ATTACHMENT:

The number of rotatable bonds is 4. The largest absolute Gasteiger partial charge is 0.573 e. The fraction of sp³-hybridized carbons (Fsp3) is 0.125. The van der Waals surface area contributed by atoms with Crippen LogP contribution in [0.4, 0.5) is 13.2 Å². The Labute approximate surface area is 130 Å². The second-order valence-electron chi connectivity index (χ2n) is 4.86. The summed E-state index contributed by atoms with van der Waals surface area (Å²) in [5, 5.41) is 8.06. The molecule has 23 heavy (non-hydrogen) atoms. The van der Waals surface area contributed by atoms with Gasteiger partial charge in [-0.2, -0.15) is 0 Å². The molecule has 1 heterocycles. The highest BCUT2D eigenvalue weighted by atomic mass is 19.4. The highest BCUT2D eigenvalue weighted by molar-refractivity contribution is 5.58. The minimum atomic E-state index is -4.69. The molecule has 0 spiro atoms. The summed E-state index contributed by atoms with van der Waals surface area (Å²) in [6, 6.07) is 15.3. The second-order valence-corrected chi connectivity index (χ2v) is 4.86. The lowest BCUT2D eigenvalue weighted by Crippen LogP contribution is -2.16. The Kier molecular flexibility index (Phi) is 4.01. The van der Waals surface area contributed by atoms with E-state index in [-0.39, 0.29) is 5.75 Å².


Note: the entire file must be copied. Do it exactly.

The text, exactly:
The number of rotatable bonds is 4. The largest absolute Gasteiger partial charge is 0.573 e. The fraction of sp³-hybridized carbons (Fsp3) is 0.125. The van der Waals surface area contributed by atoms with Crippen LogP contribution in [0.4, 0.5) is 13.2 Å². The Labute approximate surface area is 130 Å². The second-order valence-electron chi connectivity index (χ2n) is 4.86. The summed E-state index contributed by atoms with van der Waals surface area (Å²) in [5, 5.41) is 8.06. The molecule has 23 heavy (non-hydrogen) atoms. The van der Waals surface area contributed by atoms with Gasteiger partial charge in [-0.2, -0.15) is 0 Å². The molecule has 1 heterocycles. The highest BCUT2D eigenvalue weighted by atomic mass is 19.4. The highest BCUT2D eigenvalue weighted by molar-refractivity contribution is 5.58. The minimum atomic E-state index is -4.69. The molecule has 0 spiro atoms. The summed E-state index contributed by atoms with van der Waals surface area (Å²) in [6, 6.07) is 15.3. The second-order valence-corrected chi connectivity index (χ2v) is 4.86. The lowest BCUT2D eigenvalue weighted by Crippen LogP contribution is -2.16. The Kier molecular flexibility index (Phi) is 4.01. The van der Waals surface area contributed by atoms with E-state index in [-0.39, 0.29) is 5.75 Å².